Troop has a bidirectional one to many relationship with Soldier through the troop property.


I added a @Cascade annotation to GreetingSetPO.getMembers() as suggested by Section 2.4.7. Cascade, yielding this:

    @OneToMany(cascade = CascadeType.ALL, mappedBy = "greetingSet")
    @Cascade( { org.hibernate.annotations.CascadeType.SAVE_UPDATE, org.hibernate.annotations.CascadeType.DELETE_ORPHAN })
    public Set<GreetingPO> getMembers() {
        return members;

…but I still get the unsaved transient instance error.

In case it was the way I was setting the greeting set

I even changed my GreetingSetPO to instantiate its Set<GreetingPO> internally, and updated my test from

        Set<GreetingPO> greetings = new HashSet<GreetingPO>();



…but I still get the unsaved transient instance exception when I try to save the GreetingPO record and have it cascade-save the associated GreetingSetPO.


[Update 2/9/2009: This post to the Hibernate Users forum may describe the same issue or a similar one… ]

[Update 3/26/2009: I logged issue HHH-3782 to the Envers bug tracker, with a sample project showing the error.  Adam said:

What you are missing, is the cascade on GreetingPO.getGreetingSet: the annotation there should be for example @ManyToOne(cascade = CascadeType.ALL).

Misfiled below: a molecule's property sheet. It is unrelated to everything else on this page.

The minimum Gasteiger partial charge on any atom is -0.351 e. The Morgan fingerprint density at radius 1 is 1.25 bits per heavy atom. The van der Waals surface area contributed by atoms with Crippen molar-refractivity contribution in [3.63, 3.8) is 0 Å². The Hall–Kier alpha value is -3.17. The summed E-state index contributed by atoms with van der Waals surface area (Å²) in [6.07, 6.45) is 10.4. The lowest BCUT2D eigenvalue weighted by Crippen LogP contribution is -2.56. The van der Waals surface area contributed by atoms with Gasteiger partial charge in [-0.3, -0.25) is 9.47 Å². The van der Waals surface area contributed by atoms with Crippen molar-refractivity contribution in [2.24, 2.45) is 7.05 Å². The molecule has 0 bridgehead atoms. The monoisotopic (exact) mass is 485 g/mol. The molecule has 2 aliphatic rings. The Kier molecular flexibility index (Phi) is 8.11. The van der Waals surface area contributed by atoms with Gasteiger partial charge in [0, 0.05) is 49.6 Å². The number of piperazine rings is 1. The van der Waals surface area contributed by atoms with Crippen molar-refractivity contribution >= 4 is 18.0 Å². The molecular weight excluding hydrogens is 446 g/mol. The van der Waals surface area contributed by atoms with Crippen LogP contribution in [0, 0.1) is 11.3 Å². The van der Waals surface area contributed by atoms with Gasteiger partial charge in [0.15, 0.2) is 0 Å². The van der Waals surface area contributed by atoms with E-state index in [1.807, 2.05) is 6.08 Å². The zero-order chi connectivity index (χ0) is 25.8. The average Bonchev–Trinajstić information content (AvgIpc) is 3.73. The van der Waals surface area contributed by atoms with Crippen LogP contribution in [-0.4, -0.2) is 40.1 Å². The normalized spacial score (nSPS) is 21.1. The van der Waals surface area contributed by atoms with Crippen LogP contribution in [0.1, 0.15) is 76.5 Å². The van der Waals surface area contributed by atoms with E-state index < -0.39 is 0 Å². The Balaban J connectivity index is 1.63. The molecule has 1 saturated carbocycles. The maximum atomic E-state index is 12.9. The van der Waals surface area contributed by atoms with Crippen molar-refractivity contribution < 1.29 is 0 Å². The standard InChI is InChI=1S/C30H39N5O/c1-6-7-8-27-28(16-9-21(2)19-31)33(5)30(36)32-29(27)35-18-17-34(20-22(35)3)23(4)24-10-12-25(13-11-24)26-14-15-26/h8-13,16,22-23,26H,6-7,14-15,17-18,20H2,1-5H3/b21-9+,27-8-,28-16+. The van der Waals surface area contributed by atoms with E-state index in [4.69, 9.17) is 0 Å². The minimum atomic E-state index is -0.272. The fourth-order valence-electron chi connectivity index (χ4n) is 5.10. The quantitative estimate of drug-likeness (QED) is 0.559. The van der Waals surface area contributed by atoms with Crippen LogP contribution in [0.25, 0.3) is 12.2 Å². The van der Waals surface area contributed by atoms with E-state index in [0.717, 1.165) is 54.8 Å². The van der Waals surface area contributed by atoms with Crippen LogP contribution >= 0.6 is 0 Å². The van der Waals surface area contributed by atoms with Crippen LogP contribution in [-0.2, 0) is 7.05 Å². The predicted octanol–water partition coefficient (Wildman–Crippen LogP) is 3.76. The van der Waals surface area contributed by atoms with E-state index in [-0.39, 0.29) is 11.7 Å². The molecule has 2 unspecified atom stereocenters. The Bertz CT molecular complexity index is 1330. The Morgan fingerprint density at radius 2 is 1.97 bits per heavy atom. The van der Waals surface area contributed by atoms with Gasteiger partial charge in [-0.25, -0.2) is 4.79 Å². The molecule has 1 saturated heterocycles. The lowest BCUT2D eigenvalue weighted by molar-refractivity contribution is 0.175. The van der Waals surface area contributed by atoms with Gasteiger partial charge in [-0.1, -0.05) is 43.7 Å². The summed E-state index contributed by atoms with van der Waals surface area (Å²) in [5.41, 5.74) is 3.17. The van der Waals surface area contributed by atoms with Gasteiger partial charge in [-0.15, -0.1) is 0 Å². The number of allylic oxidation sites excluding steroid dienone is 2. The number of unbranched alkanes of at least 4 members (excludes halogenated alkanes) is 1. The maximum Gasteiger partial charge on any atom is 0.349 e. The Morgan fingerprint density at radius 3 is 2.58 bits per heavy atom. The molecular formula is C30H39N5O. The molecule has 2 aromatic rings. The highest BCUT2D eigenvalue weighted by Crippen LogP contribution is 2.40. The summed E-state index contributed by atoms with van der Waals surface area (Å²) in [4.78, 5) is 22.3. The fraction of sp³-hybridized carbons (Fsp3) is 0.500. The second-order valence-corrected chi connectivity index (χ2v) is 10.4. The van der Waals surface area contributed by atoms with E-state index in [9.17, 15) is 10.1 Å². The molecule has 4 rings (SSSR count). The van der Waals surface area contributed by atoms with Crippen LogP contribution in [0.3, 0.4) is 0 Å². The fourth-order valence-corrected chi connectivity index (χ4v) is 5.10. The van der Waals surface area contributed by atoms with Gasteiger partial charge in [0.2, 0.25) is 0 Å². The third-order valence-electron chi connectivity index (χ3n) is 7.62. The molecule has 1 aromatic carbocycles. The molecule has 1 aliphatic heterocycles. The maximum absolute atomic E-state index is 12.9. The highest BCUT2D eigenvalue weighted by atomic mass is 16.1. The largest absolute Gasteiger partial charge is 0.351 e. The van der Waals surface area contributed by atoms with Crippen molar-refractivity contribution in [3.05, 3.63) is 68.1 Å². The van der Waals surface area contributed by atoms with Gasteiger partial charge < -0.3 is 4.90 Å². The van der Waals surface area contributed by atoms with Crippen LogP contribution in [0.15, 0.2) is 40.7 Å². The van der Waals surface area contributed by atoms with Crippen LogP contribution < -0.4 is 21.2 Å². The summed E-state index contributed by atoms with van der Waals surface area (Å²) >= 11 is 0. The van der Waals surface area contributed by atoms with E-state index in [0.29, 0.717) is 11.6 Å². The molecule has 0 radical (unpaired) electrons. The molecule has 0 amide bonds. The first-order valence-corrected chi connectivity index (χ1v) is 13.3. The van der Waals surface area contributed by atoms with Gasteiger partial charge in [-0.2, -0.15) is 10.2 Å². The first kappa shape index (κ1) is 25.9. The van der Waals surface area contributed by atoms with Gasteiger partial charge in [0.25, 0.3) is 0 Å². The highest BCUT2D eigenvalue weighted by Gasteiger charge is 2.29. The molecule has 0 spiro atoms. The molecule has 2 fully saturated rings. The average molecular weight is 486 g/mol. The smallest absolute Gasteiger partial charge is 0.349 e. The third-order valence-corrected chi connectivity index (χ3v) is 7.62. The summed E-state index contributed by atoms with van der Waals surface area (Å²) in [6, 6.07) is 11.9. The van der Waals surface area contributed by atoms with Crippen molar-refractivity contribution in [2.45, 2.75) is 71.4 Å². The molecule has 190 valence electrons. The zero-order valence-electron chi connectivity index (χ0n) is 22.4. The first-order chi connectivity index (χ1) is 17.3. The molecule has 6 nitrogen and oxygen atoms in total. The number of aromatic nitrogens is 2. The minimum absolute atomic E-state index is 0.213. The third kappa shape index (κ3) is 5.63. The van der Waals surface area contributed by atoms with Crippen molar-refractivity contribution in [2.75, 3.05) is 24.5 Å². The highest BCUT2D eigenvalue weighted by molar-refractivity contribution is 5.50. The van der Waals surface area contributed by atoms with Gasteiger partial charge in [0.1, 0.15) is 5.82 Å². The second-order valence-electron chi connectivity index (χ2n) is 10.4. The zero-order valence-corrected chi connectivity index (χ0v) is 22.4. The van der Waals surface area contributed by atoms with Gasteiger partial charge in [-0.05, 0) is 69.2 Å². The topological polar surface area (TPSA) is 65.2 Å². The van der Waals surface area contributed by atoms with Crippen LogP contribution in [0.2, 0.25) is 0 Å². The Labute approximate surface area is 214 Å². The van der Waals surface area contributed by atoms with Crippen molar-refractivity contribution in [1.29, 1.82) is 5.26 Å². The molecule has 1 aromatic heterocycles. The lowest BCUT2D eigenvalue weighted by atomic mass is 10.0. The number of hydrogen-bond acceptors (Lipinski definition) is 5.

With the cascade turned on, the test passes with and without Envers.

If I add the @ManyToOne annotation I still get the error, so I still don’t know what the issue is.  I think this is as likely me not knowing what I’m doing with Hibernate as an issue in Envers. ]


5 thoughts on “Hibernate One-to-Many Foray

  1. Hi danielmeyer!

    I think the problem is the “mappedBy” attribute.

    Try your code with the following declarations and tell me your result.
    I’m rather sure there will be no more problems.

    public class Troop {
    @OneToMany(cascade = CascadeType.ALL)
    public Set getSoldiers() {


    public class Soldier {
    public Troop getTroop() {


    If it is so, I can not really explain but a colleague of mine has got the same solution for me :-)

    He tolds me that the mappedBy attribute is avoiding cascading save.

    Have much fun

  2. Please if someone had solved this issue, please send the explanation me, too. I cannot get rid of this problem.